Those well acquainted with the life and works of Wolfgang Amadeus Mozart know that his first three concertos, the three K. 107 keyboard concertos in the keys of D major, G major, and E-flat major, are actually arrangements. His source was Johann Christian Bach, the eleventh surviving child and youngest son of Johann Sebastian, born on September 5, 1735 when Sebastian was 50. Sebastian lived for only the first fifteen years of Christian’s life, but that was more than enough time to get his son started on the pedagogical foundations of making music. After Sebastian died, Christian’s education was taken over by Carl Philipp Emanuel, Sebastian’s second surviving son.
One of the more fascinating statistics of geography is that Sebastian supposedly never went more than a distance of 30 miles from the town where he was born (Eisenach). Emanuel was a bit more travelled but never ventured beyond the borders of what is now modern Germany. Thirty years of his “professional” life were spent in the service of Crown Prince Frederick of Prussia (who would become Frederick the Great) in Berlin; and these were followed by twenty years as a “free agent” in Hamburg.
By comparison Christian was a world traveler. He spent many years in Italy starting in 1756. This period began when he took up studies with Giovanni Battista Martini (whom Leopold Mozart consulted for advice about his son’s talents) in Bologna. In 1760 he became organist at the cathedral in Milan and during that period converted from Lutheranism to Catholicism. He then travelled to London in 1762, where he remained for the rest of his life, thus leading to his being known as “the London Bach.” (The British knew him as “John Bach.”)
1762 was also the year in which Leopold took his son and daughter, Maria Anna (“Nannerl”), on a concert tour during which they performed as child prodigies. The tour took them to London in 1764 and 1765, which is where Wolfgang met Christian. During this period he composed his first two symphonies (K. 16 in E-flat major and K. 19 in D major). Most likely he composed these at the keyboard, and Leopold transcribed them as full scores. Thus the K. 107 concertos amount to a similar step of proceeding from music made at the keyboard to ensemble music; and, in at least the first of those concertos, Mozart inserted his own cadenza.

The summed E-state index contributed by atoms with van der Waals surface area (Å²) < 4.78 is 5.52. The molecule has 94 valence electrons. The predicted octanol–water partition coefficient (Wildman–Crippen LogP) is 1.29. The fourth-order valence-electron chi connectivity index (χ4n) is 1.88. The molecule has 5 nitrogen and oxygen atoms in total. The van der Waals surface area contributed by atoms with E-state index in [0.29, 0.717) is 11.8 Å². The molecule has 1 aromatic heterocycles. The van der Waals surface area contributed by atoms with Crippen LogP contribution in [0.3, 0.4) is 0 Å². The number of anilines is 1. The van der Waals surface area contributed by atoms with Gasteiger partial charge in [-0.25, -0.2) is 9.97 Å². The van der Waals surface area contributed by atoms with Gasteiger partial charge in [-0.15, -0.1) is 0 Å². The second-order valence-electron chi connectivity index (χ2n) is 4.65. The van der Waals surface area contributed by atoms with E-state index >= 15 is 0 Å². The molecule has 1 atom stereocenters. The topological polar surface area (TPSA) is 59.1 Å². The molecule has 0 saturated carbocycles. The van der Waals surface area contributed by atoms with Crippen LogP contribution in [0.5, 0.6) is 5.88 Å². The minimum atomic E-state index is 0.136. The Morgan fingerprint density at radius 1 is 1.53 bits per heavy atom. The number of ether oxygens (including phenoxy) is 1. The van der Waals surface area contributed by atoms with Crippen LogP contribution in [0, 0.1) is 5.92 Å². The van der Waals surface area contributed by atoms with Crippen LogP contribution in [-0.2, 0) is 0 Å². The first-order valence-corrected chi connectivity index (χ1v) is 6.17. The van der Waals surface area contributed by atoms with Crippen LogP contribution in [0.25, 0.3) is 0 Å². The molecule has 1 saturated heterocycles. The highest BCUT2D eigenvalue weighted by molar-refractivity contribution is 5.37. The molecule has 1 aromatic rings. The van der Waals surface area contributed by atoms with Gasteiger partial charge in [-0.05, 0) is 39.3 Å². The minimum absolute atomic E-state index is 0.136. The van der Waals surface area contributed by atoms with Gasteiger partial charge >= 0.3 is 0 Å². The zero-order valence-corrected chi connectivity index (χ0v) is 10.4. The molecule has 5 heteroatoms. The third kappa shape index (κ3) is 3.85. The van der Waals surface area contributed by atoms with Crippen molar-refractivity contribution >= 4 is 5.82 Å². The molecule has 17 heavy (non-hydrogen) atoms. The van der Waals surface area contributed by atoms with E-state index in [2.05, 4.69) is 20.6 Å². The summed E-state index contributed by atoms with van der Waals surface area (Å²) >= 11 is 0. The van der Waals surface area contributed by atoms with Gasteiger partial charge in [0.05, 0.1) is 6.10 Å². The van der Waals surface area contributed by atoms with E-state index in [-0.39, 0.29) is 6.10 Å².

The sources for those concertos came from the second, third, and fourth keyboard sonatas in a collection of six that Christian had published as his Opus 5. (Wolfgang did not even change the keys.) At the beginning of this month Naxos released a recording of Opus 5 in its entirety performed by Rachel Heard at the fortepiano. Curiously, this recording is not yet listed on Amazon.com; but it is available for download from ClassicsOnline.
While these sonatas are sometimes performed on the harpsichord, the first edition of the score distinctly shows indications of piano and forte dynamic levels for contrast. These dynamic shifts could probably be played by a harpsichord with two keyboards, but the fact that there are times when Christian alternates the dynamic level on a measure-by-measure basis suggests that he had the fortepiano in mind. (This did not stop publisher Peter Welcker from calling these pieces harpsichord sonatas, as can be seen in the original title page shown above.) Heard is clearly sensitive to these specific requirements for dynamic level, and they definitely contribute to the music’s expressive capacity. She makes a solid case that this is music that deserves to be remembered on its own terms, rather than as a source that inspired nine-year-old Wolfgang!